The tide is turning a little bit in terms of independent agents looking to purchase other independent agents and grow their business that way. Obviously outsourcing provides a perfect scalable option for that.” Tim McGlashan, Head of Sales, ARPM
“What we noticed towards the end of last year and we’re expecting the same this year, is the tide to be turning a little bit in terms of independent agents looking to purchase other independent agents and grow their business that way. Obviously outsourcing provides a perfect scalable option for that, because you can bolt as many properties as you like into your portfolio and you don’t have to worry about recruiting.
“On top of that you do also have the two, three and four branches that are saying they are only going to have one or two branches now, so they are cutting down their branch size, and again outsourcing fits into that because if they are cutting down the branches they don’t have enough room for the staff. What we are expecting in 2019, depending on when the fee ban does eventually come in, is for more agents to start to look at that in more detail.”
But while some agents may be looking at wholescale outsourcing or reducing offices, others are vehemently opposed to the idea and say others doing it even presents an opportunity for them to pick up business.
“We wouldn’t outsource property management and we wouldn’t even consider centralising,” says Mark Blakeway (right), Head of Lettings at Grantley in Guildford. “We’re only a small single office but where you end up with multiple offices and then you have a central property management and accounts, I have found in my experience that communication breaks down so you can make efficiencies, especially with costs, but I think at the expense of service.
“With managed properties, we have taken on whole portfolios from other agents where those efficiencies haven’t been up to standard. We recently took one over that was over 40 properties that came across specifically because of a breakdown in communications. Centralised management and accounts had led to some serious errors and they wanted to be in an operation where everything is under one roof. Other things we wouldn’t outsource would be viewings or phone calls.”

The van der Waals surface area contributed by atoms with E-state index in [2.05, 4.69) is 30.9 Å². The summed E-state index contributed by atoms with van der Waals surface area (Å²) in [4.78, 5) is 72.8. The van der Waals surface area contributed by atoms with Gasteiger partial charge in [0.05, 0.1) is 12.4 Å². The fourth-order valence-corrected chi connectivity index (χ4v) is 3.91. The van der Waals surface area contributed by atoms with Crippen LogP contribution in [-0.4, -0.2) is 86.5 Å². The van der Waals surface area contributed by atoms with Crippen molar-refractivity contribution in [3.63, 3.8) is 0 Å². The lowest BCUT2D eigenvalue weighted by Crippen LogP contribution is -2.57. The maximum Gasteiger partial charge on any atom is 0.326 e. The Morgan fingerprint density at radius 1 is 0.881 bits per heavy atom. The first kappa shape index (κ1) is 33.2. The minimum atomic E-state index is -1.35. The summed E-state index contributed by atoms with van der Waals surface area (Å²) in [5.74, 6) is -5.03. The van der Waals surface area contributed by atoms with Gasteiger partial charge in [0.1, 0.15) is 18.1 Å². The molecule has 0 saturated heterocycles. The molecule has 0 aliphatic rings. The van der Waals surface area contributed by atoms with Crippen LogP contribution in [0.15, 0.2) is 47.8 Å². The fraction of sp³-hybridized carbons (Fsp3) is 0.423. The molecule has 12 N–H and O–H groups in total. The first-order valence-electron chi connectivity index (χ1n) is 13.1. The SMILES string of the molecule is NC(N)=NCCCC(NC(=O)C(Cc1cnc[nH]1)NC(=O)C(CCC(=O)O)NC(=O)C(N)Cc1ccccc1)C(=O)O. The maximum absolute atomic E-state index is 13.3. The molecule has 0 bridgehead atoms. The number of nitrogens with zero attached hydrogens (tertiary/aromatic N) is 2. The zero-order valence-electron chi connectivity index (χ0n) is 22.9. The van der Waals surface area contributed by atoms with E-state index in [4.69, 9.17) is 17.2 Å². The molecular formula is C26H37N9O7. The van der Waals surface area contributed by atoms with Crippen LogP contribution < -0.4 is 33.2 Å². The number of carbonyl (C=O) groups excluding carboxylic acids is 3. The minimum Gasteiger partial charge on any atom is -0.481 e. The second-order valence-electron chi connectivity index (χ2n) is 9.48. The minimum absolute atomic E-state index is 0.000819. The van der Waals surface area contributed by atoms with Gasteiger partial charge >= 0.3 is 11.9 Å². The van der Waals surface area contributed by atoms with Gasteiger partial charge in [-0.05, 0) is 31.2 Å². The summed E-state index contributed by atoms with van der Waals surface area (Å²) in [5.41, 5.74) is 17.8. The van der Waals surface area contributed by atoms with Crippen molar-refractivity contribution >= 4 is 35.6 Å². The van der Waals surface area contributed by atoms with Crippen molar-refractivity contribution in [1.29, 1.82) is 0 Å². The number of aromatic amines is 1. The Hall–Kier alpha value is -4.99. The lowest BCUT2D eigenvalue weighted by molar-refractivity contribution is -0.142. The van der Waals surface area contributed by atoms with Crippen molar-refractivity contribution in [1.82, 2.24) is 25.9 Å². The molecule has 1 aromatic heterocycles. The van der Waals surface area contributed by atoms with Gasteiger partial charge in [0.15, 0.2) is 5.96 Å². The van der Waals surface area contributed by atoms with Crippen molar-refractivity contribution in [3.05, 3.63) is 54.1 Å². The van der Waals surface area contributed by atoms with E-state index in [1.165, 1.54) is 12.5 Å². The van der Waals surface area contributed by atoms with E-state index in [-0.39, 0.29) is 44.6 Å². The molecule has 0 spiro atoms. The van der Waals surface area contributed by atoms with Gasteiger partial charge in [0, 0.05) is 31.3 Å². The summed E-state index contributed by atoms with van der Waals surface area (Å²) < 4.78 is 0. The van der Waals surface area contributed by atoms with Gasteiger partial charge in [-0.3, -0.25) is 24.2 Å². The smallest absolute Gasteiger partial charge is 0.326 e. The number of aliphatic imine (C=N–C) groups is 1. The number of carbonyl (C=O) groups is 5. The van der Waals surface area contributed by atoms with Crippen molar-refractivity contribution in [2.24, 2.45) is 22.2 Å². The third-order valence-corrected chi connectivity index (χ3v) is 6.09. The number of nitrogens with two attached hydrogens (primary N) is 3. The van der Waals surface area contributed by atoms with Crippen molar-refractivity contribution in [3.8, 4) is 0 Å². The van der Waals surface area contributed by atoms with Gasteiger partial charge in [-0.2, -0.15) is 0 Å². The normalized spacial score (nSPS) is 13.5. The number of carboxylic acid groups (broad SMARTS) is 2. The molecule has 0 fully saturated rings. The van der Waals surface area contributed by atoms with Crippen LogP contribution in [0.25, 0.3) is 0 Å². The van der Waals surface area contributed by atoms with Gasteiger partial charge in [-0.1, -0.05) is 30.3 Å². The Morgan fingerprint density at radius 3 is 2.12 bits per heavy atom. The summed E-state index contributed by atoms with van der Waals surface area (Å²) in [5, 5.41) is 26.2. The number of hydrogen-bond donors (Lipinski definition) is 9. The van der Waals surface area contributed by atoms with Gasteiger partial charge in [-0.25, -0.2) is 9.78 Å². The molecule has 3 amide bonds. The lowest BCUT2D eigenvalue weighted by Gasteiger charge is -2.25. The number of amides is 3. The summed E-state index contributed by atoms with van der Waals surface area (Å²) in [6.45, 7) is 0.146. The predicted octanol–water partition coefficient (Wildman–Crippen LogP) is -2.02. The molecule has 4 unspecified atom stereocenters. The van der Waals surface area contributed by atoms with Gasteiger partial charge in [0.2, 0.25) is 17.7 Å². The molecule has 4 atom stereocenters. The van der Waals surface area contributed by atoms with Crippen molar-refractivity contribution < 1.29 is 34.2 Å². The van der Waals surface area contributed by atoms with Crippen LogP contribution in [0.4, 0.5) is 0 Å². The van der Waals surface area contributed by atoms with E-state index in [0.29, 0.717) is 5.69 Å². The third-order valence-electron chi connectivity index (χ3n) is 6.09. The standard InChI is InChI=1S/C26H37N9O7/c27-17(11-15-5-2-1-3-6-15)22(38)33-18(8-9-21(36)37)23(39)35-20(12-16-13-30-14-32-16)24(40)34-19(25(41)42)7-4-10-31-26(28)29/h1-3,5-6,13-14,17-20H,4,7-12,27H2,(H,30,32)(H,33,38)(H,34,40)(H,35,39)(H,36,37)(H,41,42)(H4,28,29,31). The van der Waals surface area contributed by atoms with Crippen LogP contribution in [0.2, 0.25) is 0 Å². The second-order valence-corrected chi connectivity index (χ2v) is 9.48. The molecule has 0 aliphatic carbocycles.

Other agents, however, say while they will outsource core tasks, they hold their partners to very high standards. “We outsource certain tasks to carefully selected partners who are experts in their field and we trust to provide a service on par with our own,” says Will Clark, Managing Director at RentMyHome.co.uk. “Choosing these partners is absolutely crucial, especially for an online agent where this might be the only face to face encounter a customer will have with the business. As far as the customer is concerned, you and the partner are one and the same. As such, we operate on a ‘one strike and you’re out’ basis – if there is a problem that wouldn’t have happened in-house, then we will look for a different partner which better reflects our approach to customer service.”
Changes in the market may mean agents are increasingly outsourcing to fill gaps, but it seems they are demanding a lot from the providers they use and in turn, those providers are adapting to make sure they can easily demonstrate to agents that they provide real value.
A picture is worth a thousand words
In such a competitive lettings market, where many potential tenants are making their mind up about properties based solely on what they see online, most agents are aware that throwing up sub-par pictures and hoping for the best is no longer the right tactic. Unfortunately, even where agents use professional photographers or produce high-quality images of their own, it’s not always easy to get existing tenants to play ball.
John Durrant at photo editing provider Doctor Photo, says letting agents are increasingly using the firm to “digitally declutter”.
He says lettings now accounts for 25 per cent of the firm’s digital surgery work – typically removing objects from images – and that it is growing. “It’s not unusual for us to empty rooms of bicycles, weight-training kit, etc, none of which will be there when the tenant moves in,” says Durrant.
We empty rooms of bicycles, weight-training kit, etc, none of which will be there when the tenant moves in. Making properties look good to potential tenants and landlords has a positive impact.
“Making properties look good to prospective tenants and potential landlords has a really positive impact on our customers’ brands because more tenants are attracted by tidy-looking rooms and landlords are attracted by the level of care our customers take to get it right. Not showing photos at all, or showing photos of messy kitchens, won’t attract much interest unless a property is underpriced, of course.”